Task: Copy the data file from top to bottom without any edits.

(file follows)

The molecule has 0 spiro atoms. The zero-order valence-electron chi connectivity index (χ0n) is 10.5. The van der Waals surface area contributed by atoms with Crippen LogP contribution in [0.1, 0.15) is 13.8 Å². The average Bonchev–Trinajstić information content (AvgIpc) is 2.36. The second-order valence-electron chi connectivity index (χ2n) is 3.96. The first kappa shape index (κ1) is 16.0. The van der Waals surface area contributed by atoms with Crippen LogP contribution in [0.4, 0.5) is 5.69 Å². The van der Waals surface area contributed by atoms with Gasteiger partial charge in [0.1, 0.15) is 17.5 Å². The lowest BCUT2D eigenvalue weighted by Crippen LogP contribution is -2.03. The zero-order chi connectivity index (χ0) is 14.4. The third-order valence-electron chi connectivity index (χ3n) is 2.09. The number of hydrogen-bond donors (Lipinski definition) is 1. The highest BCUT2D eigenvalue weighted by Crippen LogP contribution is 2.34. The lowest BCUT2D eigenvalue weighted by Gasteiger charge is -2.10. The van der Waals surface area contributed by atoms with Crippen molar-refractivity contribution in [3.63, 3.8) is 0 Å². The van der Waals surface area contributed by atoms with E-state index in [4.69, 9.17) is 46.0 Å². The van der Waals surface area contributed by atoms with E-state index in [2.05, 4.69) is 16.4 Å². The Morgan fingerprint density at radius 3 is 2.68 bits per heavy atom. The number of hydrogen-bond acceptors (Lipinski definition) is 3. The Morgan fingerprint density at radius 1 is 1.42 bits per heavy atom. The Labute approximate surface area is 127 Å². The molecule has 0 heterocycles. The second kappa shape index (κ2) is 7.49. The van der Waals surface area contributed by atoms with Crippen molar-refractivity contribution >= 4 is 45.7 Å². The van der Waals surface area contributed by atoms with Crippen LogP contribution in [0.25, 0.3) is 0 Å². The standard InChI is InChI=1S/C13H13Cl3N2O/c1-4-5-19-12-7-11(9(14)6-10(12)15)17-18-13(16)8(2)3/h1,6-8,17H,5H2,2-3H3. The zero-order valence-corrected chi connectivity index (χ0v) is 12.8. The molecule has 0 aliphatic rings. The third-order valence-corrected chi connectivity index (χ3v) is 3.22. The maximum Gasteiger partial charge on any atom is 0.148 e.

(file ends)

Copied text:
The molecule has 0 spiro atoms. The zero-order valence-electron chi connectivity index (χ0n) is 10.5. The van der Waals surface area contributed by atoms with Crippen LogP contribution in [0.1, 0.15) is 13.8 Å². The average Bonchev–Trinajstić information content (AvgIpc) is 2.36. The second-order valence-electron chi connectivity index (χ2n) is 3.96. The first kappa shape index (κ1) is 16.0. The van der Waals surface area contributed by atoms with Crippen LogP contribution in [0.4, 0.5) is 5.69 Å². The van der Waals surface area contributed by atoms with Gasteiger partial charge in [0.1, 0.15) is 17.5 Å². The lowest BCUT2D eigenvalue weighted by Crippen LogP contribution is -2.03. The zero-order chi connectivity index (χ0) is 14.4. The third-order valence-electron chi connectivity index (χ3n) is 2.09. The number of hydrogen-bond donors (Lipinski definition) is 1. The highest BCUT2D eigenvalue weighted by Crippen LogP contribution is 2.34. The lowest BCUT2D eigenvalue weighted by Gasteiger charge is -2.10. The van der Waals surface area contributed by atoms with Crippen molar-refractivity contribution in [3.63, 3.8) is 0 Å². The van der Waals surface area contributed by atoms with E-state index in [4.69, 9.17) is 46.0 Å². The van der Waals surface area contributed by atoms with E-state index in [2.05, 4.69) is 16.4 Å². The Morgan fingerprint density at radius 3 is 2.68 bits per heavy atom. The number of hydrogen-bond acceptors (Lipinski definition) is 3. The Morgan fingerprint density at radius 1 is 1.42 bits per heavy atom. The Labute approximate surface area is 127 Å². The molecule has 0 heterocycles. The second kappa shape index (κ2) is 7.49. The van der Waals surface area contributed by atoms with Crippen molar-refractivity contribution >= 4 is 45.7 Å². The van der Waals surface area contributed by atoms with Crippen LogP contribution in [0.25, 0.3) is 0 Å². The standard InChI is InChI=1S/C13H13Cl3N2O/c1-4-5-19-12-7-11(9(14)6-10(12)15)17-18-13(16)8(2)3/h1,6-8,17H,5H2,2-3H3. The zero-order valence-corrected chi connectivity index (χ0v) is 12.8. The molecule has 0 aliphatic rings. The third-order valence-corrected chi connectivity index (χ3v) is 3.22. The maximum Gasteiger partial charge on any atom is 0.148 e.